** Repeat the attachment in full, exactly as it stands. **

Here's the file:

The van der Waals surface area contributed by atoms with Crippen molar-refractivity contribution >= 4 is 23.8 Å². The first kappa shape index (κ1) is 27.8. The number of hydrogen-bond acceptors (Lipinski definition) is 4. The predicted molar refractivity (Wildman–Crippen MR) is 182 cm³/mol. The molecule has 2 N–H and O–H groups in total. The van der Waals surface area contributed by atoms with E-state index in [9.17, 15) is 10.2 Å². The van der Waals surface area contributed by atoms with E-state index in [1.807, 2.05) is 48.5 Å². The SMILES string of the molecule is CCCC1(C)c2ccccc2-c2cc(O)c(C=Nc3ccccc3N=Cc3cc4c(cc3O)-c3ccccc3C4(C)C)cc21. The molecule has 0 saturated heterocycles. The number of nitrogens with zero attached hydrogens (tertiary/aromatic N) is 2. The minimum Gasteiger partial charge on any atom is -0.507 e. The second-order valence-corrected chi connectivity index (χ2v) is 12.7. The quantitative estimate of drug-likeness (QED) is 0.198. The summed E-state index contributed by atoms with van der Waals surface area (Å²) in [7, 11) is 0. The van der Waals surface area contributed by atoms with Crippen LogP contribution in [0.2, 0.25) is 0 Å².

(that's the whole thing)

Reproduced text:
The van der Waals surface area contributed by atoms with Crippen molar-refractivity contribution >= 4 is 23.8 Å². The first kappa shape index (κ1) is 27.8. The number of hydrogen-bond acceptors (Lipinski definition) is 4. The predicted molar refractivity (Wildman–Crippen MR) is 182 cm³/mol. The molecule has 2 N–H and O–H groups in total. The van der Waals surface area contributed by atoms with E-state index in [9.17, 15) is 10.2 Å². The van der Waals surface area contributed by atoms with E-state index in [1.807, 2.05) is 48.5 Å². The SMILES string of the molecule is CCCC1(C)c2ccccc2-c2cc(O)c(C=Nc3ccccc3N=Cc3cc4c(cc3O)-c3ccccc3C4(C)C)cc21. The molecule has 0 saturated heterocycles. The number of nitrogens with zero attached hydrogens (tertiary/aromatic N) is 2. The minimum Gasteiger partial charge on any atom is -0.507 e. The second-order valence-corrected chi connectivity index (χ2v) is 12.7. The quantitative estimate of drug-likeness (QED) is 0.198. The summed E-state index contributed by atoms with van der Waals surface area (Å²) in [7, 11) is 0. The van der Waals surface area contributed by atoms with Crippen LogP contribution in [0.2, 0.25) is 0 Å².